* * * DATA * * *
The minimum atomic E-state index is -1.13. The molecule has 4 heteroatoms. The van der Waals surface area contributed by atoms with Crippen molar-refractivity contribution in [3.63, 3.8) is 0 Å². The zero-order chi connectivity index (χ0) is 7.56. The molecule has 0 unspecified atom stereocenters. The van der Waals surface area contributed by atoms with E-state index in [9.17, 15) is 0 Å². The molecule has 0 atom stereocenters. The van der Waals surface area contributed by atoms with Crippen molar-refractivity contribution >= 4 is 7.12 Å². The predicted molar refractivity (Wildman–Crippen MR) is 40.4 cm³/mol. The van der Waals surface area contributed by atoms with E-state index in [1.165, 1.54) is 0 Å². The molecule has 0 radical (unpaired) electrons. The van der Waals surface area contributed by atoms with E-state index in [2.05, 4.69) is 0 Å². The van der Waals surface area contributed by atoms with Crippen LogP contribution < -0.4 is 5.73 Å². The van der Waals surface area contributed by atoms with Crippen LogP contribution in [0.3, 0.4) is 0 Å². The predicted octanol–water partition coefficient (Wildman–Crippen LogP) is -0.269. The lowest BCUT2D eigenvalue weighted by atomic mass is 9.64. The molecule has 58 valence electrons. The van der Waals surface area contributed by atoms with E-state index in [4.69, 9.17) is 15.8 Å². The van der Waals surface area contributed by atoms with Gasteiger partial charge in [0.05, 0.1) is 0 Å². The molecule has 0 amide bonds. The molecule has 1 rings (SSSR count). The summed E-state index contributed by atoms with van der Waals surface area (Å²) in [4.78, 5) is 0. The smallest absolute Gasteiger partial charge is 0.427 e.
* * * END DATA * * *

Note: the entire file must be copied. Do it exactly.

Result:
The minimum atomic E-state index is -1.13. The molecule has 4 heteroatoms. The van der Waals surface area contributed by atoms with Crippen molar-refractivity contribution in [3.63, 3.8) is 0 Å². The zero-order chi connectivity index (χ0) is 7.56. The molecule has 0 unspecified atom stereocenters. The van der Waals surface area contributed by atoms with E-state index in [9.17, 15) is 0 Å². The molecule has 0 atom stereocenters. The van der Waals surface area contributed by atoms with Crippen molar-refractivity contribution >= 4 is 7.12 Å². The predicted molar refractivity (Wildman–Crippen MR) is 40.4 cm³/mol. The van der Waals surface area contributed by atoms with E-state index in [1.165, 1.54) is 0 Å². The molecule has 0 radical (unpaired) electrons. The van der Waals surface area contributed by atoms with E-state index in [2.05, 4.69) is 0 Å². The van der Waals surface area contributed by atoms with Crippen LogP contribution < -0.4 is 5.73 Å². The van der Waals surface area contributed by atoms with Crippen LogP contribution in [0.3, 0.4) is 0 Å². The predicted octanol–water partition coefficient (Wildman–Crippen LogP) is -0.269. The lowest BCUT2D eigenvalue weighted by atomic mass is 9.64. The molecule has 58 valence electrons. The van der Waals surface area contributed by atoms with E-state index in [4.69, 9.17) is 15.8 Å². The van der Waals surface area contributed by atoms with Gasteiger partial charge in [0.05, 0.1) is 0 Å². The molecule has 0 amide bonds. The molecule has 1 rings (SSSR count). The summed E-state index contributed by atoms with van der Waals surface area (Å²) in [4.78, 5) is 0. The smallest absolute Gasteiger partial charge is 0.427 e.